Signs of the government shutdown started popping up on national monuments, parks and websites the morning after government-run entities closed for business until further notice at midnight Oct. 1.
Security officers back visitors away from the closed Martin Luther King, Jr. Memorial in Washington, D.C.
This photo posted to Reddit shows a child standing on the gate of the closed National Zoo in Washington, D.C.
A National Park Service police officer shrugs as she shuts down a drum circle at Meridian Hill Park in Washington, D.C.
Furloughed Americorps employee Jeffrey Wismer sits alone on the National Mall in Washington, D.C., as he calls on Congress to end the government shutdown.
A sign at a fitness studio advertises a deal for furloughed government workers in the Capitol Hill neighborhood in Washington, D.C.
With few options open to tourists due to the government shutdown, a couple brave relentless rain to see the White House.
District of Columbia residents protest city cutbacks due to the government shutdown outside the U.S. Capitol.
Teri McClain of Seattle wears a hat calling for an end to the government shutdown during protests on Capitol Hill.
Participants take part in a protest over the closure of Everglades National Park waters for fishing as part of the government shutdown near Islamorada, Fla.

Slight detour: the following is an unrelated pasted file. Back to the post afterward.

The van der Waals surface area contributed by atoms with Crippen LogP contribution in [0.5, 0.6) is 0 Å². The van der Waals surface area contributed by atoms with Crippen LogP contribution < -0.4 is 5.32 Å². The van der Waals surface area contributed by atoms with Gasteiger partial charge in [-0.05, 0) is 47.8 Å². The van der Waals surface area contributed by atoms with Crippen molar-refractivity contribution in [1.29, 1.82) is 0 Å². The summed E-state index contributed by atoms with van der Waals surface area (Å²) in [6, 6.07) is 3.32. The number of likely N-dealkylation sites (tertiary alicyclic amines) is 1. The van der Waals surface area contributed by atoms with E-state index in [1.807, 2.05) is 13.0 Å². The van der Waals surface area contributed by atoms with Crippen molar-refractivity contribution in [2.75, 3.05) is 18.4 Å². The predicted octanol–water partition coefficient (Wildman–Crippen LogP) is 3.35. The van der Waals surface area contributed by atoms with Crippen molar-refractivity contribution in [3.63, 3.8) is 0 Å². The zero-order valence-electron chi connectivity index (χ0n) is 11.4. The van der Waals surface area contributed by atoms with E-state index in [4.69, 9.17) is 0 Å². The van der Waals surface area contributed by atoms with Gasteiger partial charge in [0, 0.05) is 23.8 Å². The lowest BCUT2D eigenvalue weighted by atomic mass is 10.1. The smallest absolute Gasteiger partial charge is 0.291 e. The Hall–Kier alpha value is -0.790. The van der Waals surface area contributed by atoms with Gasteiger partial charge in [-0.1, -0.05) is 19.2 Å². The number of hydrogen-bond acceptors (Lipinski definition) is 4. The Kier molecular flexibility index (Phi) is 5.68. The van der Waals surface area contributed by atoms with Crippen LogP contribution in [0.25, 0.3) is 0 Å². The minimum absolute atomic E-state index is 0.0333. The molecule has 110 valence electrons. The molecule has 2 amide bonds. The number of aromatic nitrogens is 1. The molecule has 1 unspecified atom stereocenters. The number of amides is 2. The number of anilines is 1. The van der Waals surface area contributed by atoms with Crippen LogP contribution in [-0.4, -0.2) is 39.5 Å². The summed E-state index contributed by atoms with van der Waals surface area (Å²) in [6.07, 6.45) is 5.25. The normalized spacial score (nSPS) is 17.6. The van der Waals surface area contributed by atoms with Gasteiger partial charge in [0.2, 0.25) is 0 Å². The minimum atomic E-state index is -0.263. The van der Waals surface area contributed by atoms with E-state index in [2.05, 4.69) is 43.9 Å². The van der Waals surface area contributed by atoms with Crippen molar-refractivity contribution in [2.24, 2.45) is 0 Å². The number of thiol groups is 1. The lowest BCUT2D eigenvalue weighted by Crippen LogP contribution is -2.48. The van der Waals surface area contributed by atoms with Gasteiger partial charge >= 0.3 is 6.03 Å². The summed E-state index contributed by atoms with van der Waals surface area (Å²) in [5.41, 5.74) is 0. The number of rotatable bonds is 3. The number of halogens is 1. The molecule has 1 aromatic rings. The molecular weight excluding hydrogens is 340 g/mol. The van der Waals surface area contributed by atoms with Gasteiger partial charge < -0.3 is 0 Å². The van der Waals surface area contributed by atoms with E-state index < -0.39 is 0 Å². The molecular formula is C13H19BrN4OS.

John Zangas (L), who identified himself as a federal employee, and Janette Dunder (R) protest against the government shutdown in front of the U.S. Capitol.
U.S. Army veteran John Esposito, 98, of Scarsdale, N.Y., who was wounded during the Battle of the Bulge, rides a scooter as he tours the National WWII Memorial in Washington, D.C. Technically closed due to the shutdown, Park Service rangers have allowed visitors inside the gates, especially "Honor Flight" veterans.
This sign and gate now greet anyone trying to visit the Lincoln Memorial.
You won't be able to visit any Smithsonian museums, either. This sign was put on the door of the American History Museum.
Don't expect to watch NASA TV while the shutdown is going on.
This is the message that appeared on the United States Department of Agriculture's website Tuesday morning.
This message greeted visitors to the White House's website on Oct. 1.
Don't plan to do any research on the Library of Congress' website during the shutdown.
This sign notified visitors Ford's Theatre was closed.
Ford's Theatre was the site of President Abraham Lincoln's assassination. Plays are still performed on the stage, and it also houses a museum. On Tuesday morning, the theater's website said while the historic site and programs put on by National Park Rangers have been canceled, programs put on by the Ford's Theatre Society will still be going on.
Across the street from Ford's Theatre, the Petersen House is also closed.
The Petersen House is the location Lincoln was moved to so doctors could try to save him after he was shot. It's now a museum.
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